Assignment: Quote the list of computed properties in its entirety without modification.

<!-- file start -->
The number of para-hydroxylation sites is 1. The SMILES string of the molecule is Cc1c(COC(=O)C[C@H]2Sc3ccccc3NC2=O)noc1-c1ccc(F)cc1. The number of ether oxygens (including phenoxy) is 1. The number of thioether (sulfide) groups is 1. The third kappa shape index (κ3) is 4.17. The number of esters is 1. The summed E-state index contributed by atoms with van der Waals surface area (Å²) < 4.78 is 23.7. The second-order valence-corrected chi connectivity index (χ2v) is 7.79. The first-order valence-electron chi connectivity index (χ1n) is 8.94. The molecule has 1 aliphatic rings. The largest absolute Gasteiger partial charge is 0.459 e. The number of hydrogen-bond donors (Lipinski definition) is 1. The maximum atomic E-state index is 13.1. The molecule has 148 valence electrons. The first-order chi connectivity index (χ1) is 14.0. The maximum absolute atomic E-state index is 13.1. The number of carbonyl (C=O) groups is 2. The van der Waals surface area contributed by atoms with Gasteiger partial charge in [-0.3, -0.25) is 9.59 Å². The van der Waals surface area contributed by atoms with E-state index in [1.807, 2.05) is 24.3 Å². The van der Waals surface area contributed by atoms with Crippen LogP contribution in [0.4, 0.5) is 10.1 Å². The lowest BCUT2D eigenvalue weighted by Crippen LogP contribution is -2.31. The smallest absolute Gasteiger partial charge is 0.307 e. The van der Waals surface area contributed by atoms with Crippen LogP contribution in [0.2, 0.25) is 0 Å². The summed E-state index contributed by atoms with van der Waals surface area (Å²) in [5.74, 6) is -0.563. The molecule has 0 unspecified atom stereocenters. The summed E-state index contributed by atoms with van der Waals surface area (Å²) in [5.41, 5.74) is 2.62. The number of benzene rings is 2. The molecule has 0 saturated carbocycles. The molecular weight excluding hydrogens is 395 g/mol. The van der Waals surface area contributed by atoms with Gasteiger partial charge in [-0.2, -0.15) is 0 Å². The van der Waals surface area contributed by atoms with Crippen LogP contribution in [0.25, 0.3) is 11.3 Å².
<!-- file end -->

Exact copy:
The number of para-hydroxylation sites is 1. The SMILES string of the molecule is Cc1c(COC(=O)C[C@H]2Sc3ccccc3NC2=O)noc1-c1ccc(F)cc1. The number of ether oxygens (including phenoxy) is 1. The number of thioether (sulfide) groups is 1. The third kappa shape index (κ3) is 4.17. The number of esters is 1. The summed E-state index contributed by atoms with van der Waals surface area (Å²) < 4.78 is 23.7. The second-order valence-corrected chi connectivity index (χ2v) is 7.79. The first-order valence-electron chi connectivity index (χ1n) is 8.94. The molecule has 1 aliphatic rings. The largest absolute Gasteiger partial charge is 0.459 e. The number of hydrogen-bond donors (Lipinski definition) is 1. The maximum atomic E-state index is 13.1. The molecule has 148 valence electrons. The first-order chi connectivity index (χ1) is 14.0. The maximum absolute atomic E-state index is 13.1. The number of carbonyl (C=O) groups is 2. The van der Waals surface area contributed by atoms with Gasteiger partial charge in [-0.3, -0.25) is 9.59 Å². The van der Waals surface area contributed by atoms with E-state index in [1.807, 2.05) is 24.3 Å². The van der Waals surface area contributed by atoms with Crippen LogP contribution in [0.4, 0.5) is 10.1 Å². The lowest BCUT2D eigenvalue weighted by Crippen LogP contribution is -2.31. The smallest absolute Gasteiger partial charge is 0.307 e. The van der Waals surface area contributed by atoms with Crippen LogP contribution in [0.2, 0.25) is 0 Å². The summed E-state index contributed by atoms with van der Waals surface area (Å²) in [5.74, 6) is -0.563. The molecule has 0 unspecified atom stereocenters. The summed E-state index contributed by atoms with van der Waals surface area (Å²) in [5.41, 5.74) is 2.62. The number of benzene rings is 2. The molecule has 0 saturated carbocycles. The molecular weight excluding hydrogens is 395 g/mol. The van der Waals surface area contributed by atoms with Gasteiger partial charge in [-0.2, -0.15) is 0 Å². The van der Waals surface area contributed by atoms with Crippen LogP contribution in [0.25, 0.3) is 11.3 Å².